Even on issues of privacy, Zuckerberg has steadfastly promoted the false idea that users are in control of their own Facebook experience, despite the fact that much of the experience is controlled by what its algorithms feed the user. Zuckerberg’s own description of his platform in front of Congress this year projects a facile version of his product. “That’s what the service is: You can connect to the people that you want and share what matters to you,” he said. “That’s photos or links or posts. And you get control over who you share it with, and you can take it down if you want, and you don’t need to put anything up.”
All the while, the company — which did not respond to a request for comment — has never meaningfully acknowledged that the public has grown increasingly wary of its platform. For a company so deeply committed to collecting and analyzing information, the company has been historically inept at deciphering the data.
The company’s new dashboard reflects this. It flattens the user experience, but more importantly, it offers only superficial solutions to a complex problem. Users can tweak preferences on photos and videos and posts in order to “make the most of your time.” But those fixes are cosmetic at best — individual users might be able to tailor their feeds slightly, but the incentives that govern the platform (gamifying and monetizing attention, as well as prioritizing clicks, shares, ads, and money over quality of information) will largely remain the same.
A similar myopia applies to many of the solutions to fix Facebook. In a Washington Post op-ed after a bombshell New York Times story last week, former Facebook security chief Alex Stamos proposed that Congress “codify standards around political advertising” and work with the platform to “draw a thoughtful line between the responsibilities of government and the large technology companies.” While Washington would do well to heed Stamos’s advice, the proposal leaves out a key player: Facebook, the platform.
Internally, the social network’s fixes seem to fixate on the margins. Last Thursday, the company held a conference call to tout a number of new initiatives aimed at better enforcing community standards. Among the announcements: new technology to fight child exploitation and better ways to proactively take down hate speech, bullying, and harassment. And while these are laudable efforts, they ultimately ignore the platform mechanics that have led to the glut of hate speech, bullying, and harassment: namely, that they’ve been historically rewarded, either with audiences or money or both.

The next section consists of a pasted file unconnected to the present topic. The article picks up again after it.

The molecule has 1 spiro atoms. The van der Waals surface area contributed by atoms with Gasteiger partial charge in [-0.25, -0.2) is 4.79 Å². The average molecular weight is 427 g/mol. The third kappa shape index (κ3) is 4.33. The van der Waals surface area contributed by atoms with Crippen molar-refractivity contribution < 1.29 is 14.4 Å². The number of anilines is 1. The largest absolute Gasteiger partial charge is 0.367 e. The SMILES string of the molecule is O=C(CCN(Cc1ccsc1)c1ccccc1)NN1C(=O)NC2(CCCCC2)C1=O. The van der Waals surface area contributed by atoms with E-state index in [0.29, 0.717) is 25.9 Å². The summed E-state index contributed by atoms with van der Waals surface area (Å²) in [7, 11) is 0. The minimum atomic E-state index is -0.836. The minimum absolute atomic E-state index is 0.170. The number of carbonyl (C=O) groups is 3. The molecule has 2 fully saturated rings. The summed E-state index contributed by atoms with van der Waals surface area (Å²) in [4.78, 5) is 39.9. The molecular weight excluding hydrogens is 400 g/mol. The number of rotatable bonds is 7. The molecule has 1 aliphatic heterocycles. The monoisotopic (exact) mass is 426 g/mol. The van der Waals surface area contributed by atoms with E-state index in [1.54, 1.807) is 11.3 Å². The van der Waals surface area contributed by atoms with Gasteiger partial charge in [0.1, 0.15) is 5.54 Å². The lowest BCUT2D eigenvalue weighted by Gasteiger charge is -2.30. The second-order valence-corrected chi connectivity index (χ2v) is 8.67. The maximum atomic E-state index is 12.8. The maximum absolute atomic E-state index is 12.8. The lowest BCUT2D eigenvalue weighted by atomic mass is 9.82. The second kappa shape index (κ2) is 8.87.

What Facebook and many of its allies struggle to see is that meaningfully fixing Facebook is not really about putting the granular ad disclosures in place (though they’d be welcomed) or finding the perfect balance between government and internal regulation (though it might help protect users). The last two years have shown that what the platform needs is something closer to an overhaul — stripping out some of the guts of a system that ruthlessly prioritizes engagement.
Ultimately, the failure to fix what ails Facebook is a failure of imagination. It’s failure to conceive of the social network as anything other than a viral advertising platform with a side of political discourse, life updates, and baby photos. As writer L. M. Sacasas argued this summer, criticisms of Facebook are "not so much a rejection of the machine ... but, at best, a desire to see the machine more humanely calibrated."
Facebook’s new dashboard is a calibration. What’s needed is something more like a realignment. That’s why the feature feels so impotent. It’s a tool designed to treat visible symptoms rather than the underlying disease built by a company that can’t see itself as anything other than it is now.
Which is another way of saying that it's a tool that only Facebook could build.